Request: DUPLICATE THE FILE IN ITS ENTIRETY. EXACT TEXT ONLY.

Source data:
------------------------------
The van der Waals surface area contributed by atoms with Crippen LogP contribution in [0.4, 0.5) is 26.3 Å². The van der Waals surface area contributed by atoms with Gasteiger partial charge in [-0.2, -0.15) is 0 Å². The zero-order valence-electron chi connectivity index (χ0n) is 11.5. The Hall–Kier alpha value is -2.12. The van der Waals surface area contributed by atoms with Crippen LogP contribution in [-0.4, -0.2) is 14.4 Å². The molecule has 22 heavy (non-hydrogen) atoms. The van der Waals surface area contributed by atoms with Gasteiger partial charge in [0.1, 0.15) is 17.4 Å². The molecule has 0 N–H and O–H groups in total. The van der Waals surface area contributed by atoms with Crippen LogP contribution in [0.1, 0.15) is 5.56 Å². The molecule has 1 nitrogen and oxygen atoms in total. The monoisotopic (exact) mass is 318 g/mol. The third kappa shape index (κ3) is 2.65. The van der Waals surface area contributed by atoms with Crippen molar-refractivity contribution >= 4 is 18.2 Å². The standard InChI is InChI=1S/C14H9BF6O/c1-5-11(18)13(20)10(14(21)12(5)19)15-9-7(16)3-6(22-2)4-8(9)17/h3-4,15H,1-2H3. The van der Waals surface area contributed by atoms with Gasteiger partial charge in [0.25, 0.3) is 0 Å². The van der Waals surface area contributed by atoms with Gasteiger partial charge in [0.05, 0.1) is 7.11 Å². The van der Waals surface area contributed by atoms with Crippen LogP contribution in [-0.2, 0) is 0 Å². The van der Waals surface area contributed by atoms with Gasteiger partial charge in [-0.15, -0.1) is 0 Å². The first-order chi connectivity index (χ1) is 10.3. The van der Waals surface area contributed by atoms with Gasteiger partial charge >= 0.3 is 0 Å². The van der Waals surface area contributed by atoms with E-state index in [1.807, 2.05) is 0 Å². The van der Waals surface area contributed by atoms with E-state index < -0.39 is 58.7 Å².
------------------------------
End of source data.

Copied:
The van der Waals surface area contributed by atoms with Crippen LogP contribution in [0.4, 0.5) is 26.3 Å². The van der Waals surface area contributed by atoms with Gasteiger partial charge in [-0.2, -0.15) is 0 Å². The zero-order valence-electron chi connectivity index (χ0n) is 11.5. The Hall–Kier alpha value is -2.12. The van der Waals surface area contributed by atoms with Crippen LogP contribution in [-0.4, -0.2) is 14.4 Å². The molecule has 22 heavy (non-hydrogen) atoms. The van der Waals surface area contributed by atoms with Gasteiger partial charge in [0.1, 0.15) is 17.4 Å². The molecule has 0 N–H and O–H groups in total. The van der Waals surface area contributed by atoms with Crippen LogP contribution in [0.1, 0.15) is 5.56 Å². The molecule has 1 nitrogen and oxygen atoms in total. The monoisotopic (exact) mass is 318 g/mol. The third kappa shape index (κ3) is 2.65. The van der Waals surface area contributed by atoms with Crippen molar-refractivity contribution >= 4 is 18.2 Å². The standard InChI is InChI=1S/C14H9BF6O/c1-5-11(18)13(20)10(14(21)12(5)19)15-9-7(16)3-6(22-2)4-8(9)17/h3-4,15H,1-2H3. The van der Waals surface area contributed by atoms with Gasteiger partial charge in [0.25, 0.3) is 0 Å². The van der Waals surface area contributed by atoms with Gasteiger partial charge in [0.05, 0.1) is 7.11 Å². The van der Waals surface area contributed by atoms with Crippen LogP contribution in [-0.2, 0) is 0 Å². The van der Waals surface area contributed by atoms with Gasteiger partial charge in [-0.15, -0.1) is 0 Å². The first-order chi connectivity index (χ1) is 10.3. The van der Waals surface area contributed by atoms with Gasteiger partial charge >= 0.3 is 0 Å². The van der Waals surface area contributed by atoms with E-state index in [1.807, 2.05) is 0 Å². The van der Waals surface area contributed by atoms with E-state index < -0.39 is 58.7 Å².